18. Statistics are used to describe, compare and explain. Dr. Ravaglia has said "numbers will tell you anything if you torture them enough" and Twain said there were "lies, damn lies, and statistics". Explain.
  19. In the statistics exercise, what is the mean fish per hour?
  20. How does a random sample clean up any bias in your data?
  21. Explain how a histogram might help to clarify outliers, and what is an outlier?
  22. Is the age of students in our class a normal or Gaussian distribution?
  23. What would a box plot of our class ages show?
  24. Significance is often used in studies, called the "t test" or the P value (P<0.05). Look these up and describe each.
  25. Use your math skills to describe independent (x) and dependent (y) variables, using an example.
  26. What is a "positive relationship" (not including dating)?
  27. Fig 1.19 in the text shows a transect. Why is this used?
  28. What is a double blind test, and why is it controversial in the case of life saving drugs?
  29. Your class is going through many paradigm shifts. List at least two.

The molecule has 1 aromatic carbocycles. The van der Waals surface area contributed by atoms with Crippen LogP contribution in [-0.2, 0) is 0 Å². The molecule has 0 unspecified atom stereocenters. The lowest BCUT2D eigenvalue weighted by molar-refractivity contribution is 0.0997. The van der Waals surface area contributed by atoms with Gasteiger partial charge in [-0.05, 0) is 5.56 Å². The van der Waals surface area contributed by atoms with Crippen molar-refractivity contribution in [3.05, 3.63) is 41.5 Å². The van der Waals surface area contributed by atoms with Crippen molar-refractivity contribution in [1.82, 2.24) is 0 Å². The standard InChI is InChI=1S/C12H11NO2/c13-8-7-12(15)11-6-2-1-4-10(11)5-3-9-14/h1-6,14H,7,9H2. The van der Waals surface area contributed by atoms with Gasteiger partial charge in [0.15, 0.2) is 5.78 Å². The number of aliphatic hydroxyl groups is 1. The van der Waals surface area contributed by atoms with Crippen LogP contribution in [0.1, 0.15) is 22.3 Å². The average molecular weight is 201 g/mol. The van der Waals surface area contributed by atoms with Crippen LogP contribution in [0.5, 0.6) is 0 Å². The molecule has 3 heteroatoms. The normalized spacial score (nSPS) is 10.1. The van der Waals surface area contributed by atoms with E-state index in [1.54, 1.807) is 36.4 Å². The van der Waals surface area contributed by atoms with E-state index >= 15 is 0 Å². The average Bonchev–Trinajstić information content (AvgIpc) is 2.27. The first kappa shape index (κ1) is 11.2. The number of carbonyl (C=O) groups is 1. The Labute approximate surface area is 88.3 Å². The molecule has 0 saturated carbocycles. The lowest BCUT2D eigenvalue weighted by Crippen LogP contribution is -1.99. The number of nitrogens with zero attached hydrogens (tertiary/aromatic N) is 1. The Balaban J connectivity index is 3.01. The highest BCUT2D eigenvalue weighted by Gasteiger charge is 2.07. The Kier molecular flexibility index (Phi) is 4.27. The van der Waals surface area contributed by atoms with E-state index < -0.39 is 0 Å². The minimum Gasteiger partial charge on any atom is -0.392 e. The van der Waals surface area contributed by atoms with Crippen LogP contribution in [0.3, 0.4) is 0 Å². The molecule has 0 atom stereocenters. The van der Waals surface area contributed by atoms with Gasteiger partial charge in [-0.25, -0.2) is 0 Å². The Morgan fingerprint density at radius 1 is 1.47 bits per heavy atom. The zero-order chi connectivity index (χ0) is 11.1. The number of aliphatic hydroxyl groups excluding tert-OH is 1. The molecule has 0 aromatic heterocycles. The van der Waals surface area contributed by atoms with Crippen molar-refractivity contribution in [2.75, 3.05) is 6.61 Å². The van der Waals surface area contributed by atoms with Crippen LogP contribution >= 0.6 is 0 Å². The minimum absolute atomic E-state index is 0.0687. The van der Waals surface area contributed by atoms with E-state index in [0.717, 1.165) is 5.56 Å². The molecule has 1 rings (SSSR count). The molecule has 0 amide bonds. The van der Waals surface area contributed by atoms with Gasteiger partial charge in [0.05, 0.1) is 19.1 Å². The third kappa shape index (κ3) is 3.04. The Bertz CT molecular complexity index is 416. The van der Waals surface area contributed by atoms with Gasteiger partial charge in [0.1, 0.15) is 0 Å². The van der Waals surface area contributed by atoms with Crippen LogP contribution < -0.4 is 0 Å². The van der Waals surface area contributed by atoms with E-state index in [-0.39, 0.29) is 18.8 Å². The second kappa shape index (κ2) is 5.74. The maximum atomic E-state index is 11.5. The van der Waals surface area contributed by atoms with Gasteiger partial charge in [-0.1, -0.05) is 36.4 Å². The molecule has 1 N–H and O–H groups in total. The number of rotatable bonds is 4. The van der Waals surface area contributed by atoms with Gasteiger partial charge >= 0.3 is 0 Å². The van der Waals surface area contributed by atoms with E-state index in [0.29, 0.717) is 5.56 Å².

30. Look over the baloney detection kit in table 1.3, and give an example in the news today.
  31. Take a guess as to why Teddy Roosevelt's interior department might have been corrupt. What did they control?
  32. Look up the TVA in wikipedia. Why was it so controversial?
  33. "Greatest good, greatest number, greatest time" from Roosevelt sounds a bit like "from each according to his abilities, to each, according to his needs". Who said this, and when?
  34. Compare Roosevelt's motives with those of John Muir.
  35. Thoreau is often cited as a paragon of naturalism. How would you compare Thoreau to Aldo Leopold?
  36. Rachel Carson wrote Silent Spring about what?
  37. Note this trend: nature as a resource, nature as beauty, nature and pollution, nature and social justice, then nature as global concern. Link each of these to a character cited in the chapter.